Medical stores management in hospitals is a tedious and time consuming chore with limited resources tasked for the purpose and poor penetration of Information Technology. The process of automation is slow paced due to various inherent factors and is being challenged by the increasing inventory loads and escalating budgets for procurement of drugs. We carried out an indepth case study at the Medical Stores of a tertiary care health care facility. An iterative six step Quality Improvement (QI) process was implemented based on the Plan-Do-Study-Act (PDSA) cycle. The QI process was modified as per requirement to fit the medical stores management model. The results were evaluated after six months. After the implementation of QI process, 55 drugs of the medical store inventory which had expired since 2009 onwards were replaced with fresh stock by the suppliers as a result of effective communication through upgraded database management. Various pending audit objections were dropped due to the streamlined documentation and processes. Inventory management improved drastically due to automation, with disposal orders being initiated four months prior to the expiry of drugs and correct demands being generated two months prior to depletion of stocks. The monthly expense summary of drugs was now being done within ten days of the closing month. Improving communication systems within the hospital with vendor database management and reaching out to clinicians is important. Automation of inventory management requires to be simple and user-friendly, utilizing existing hardware. Physical stores monitoring is indispensable, especially due to the scattered nature of stores. Staff training and standardized documentation protocols are the other keystones for optimal medical store management.

  2. Temporal trends in compliance with appropriateness criteria for stress single-photon emission computed tomography sestamibi studies in an academic medical center.

    Science.gov (United States)

    Gibbons, Raymond J; Askew, J Wells; Hodge, David; Miller, Todd D

    2010-03-01

    The purpose of this study was to apply published appropriateness criteria for single-photon emission computed tomography (SPECT) myocardial perfusion imaging (MPI) in a single academic medical center to determine if the percentage of inappropriate studies was changing over time. In a previous study, we applied the American College of Cardiology Foundation/American Society of Nuclear Cardiology (ASNC) appropriateness criteria for stress SPECT MPI and reported that 14% of stress SPECT studies were performed for inappropriate reasons. Using similar methodology, we retrospectively examined 284 patients who underwent stress SPECT MPI in October 2006 and compared the findings to the previous cohort of 284 patients who underwent stress SPECT MPI in May 2005. The indications for testing in the 2 cohorts were very similar. The overall level of agreement in characterizing categories of appropriateness between 2 experienced cardiovascular nurse abstractors was good (kappa = 0.68), which represented an improvement from our previous study (kappa = 0.56). There was a significant change between May 2005 and October 2006 in the overall classification of categories for appropriateness (P = .024 by chi(2) statistic). There were modest, but insignificant, increases in the number of patients who were unclassified (15% in the current study vs 11% previously), appropriate (66% vs 64%), and uncertain (12% vs 11%). Only 7% of the studies in the current study were inappropriate, which represented a significant (P = .004) decrease from the 14% reported in the 2005 cohort. In the absence of any specific intervention, there was a significant change in the overall classification of SPECT appropriateness in an academic medical center over 17 months. The only significant difference in individual categories was a decrease in inappropriate studies. Additional measurements over time will be required to determine if this trend is sustainable or generalizable.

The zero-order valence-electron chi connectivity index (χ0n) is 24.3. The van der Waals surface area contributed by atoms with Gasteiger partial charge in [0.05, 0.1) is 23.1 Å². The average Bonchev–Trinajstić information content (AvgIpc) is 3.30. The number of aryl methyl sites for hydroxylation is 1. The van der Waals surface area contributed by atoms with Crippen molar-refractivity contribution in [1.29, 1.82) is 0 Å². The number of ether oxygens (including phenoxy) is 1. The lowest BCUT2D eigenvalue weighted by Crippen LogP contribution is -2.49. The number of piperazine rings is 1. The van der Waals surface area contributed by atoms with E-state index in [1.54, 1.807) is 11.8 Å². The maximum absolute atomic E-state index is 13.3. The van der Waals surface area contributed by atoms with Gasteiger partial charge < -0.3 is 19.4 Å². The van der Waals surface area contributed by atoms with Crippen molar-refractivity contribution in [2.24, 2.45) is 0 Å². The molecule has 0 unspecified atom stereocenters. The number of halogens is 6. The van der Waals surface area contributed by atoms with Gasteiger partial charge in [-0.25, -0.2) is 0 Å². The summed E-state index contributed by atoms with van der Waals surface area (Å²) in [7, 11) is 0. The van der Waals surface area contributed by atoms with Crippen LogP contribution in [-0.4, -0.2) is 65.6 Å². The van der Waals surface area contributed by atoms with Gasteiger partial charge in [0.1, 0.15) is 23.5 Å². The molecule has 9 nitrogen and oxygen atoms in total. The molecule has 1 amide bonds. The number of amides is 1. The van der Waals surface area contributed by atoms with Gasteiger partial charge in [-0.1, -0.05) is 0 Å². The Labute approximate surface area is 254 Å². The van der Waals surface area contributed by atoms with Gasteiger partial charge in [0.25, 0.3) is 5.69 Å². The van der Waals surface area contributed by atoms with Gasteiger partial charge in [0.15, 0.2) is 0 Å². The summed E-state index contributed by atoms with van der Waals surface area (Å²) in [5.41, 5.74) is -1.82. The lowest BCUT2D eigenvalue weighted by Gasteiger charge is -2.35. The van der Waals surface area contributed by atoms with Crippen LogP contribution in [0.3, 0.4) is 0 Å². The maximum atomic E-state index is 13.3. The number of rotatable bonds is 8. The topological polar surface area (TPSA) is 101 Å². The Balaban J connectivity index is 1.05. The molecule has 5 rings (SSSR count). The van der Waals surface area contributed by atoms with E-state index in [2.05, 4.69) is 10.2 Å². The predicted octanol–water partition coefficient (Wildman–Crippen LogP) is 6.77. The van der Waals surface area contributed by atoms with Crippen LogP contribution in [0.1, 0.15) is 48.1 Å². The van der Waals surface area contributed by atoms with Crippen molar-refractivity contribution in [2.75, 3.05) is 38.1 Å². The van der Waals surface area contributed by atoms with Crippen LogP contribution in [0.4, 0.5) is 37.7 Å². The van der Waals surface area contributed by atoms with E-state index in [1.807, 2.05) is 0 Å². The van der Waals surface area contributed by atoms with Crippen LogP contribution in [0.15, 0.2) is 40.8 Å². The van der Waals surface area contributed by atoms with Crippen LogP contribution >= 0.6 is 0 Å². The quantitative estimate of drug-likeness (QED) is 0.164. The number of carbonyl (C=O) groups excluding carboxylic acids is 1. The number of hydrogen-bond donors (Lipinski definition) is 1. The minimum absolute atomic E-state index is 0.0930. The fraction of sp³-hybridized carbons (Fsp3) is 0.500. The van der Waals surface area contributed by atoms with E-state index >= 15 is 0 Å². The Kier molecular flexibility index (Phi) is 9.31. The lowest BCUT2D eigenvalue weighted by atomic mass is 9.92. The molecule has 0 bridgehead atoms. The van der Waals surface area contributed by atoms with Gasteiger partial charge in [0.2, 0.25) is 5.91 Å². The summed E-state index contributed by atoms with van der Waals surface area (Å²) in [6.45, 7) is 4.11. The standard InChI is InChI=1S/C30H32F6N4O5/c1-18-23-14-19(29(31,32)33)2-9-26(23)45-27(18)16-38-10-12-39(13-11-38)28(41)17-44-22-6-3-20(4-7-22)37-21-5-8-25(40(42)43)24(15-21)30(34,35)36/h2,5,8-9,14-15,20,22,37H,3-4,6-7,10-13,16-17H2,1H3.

3. Compliance with Iron-folic acid (IFA) therapy among pregnant ...

    African Journals Online (AJOL)

    Compliance increased with the increase in age, birth order and single daily dose. Forgetfulness and both perceived as well as experienced side effects of IFA therapy were the important factors for non-compliance. Conclusion: There was a moderate level of Compliance towards IFA tablets with key social and demographic ...

  4. Effects of Sterilization Cycles on PEEK for Medical Device Application

    Science.gov (United States)

    Yap, Wai Teng; Foo, Soo Leong; Lee, Teck Kheng

    2018-01-01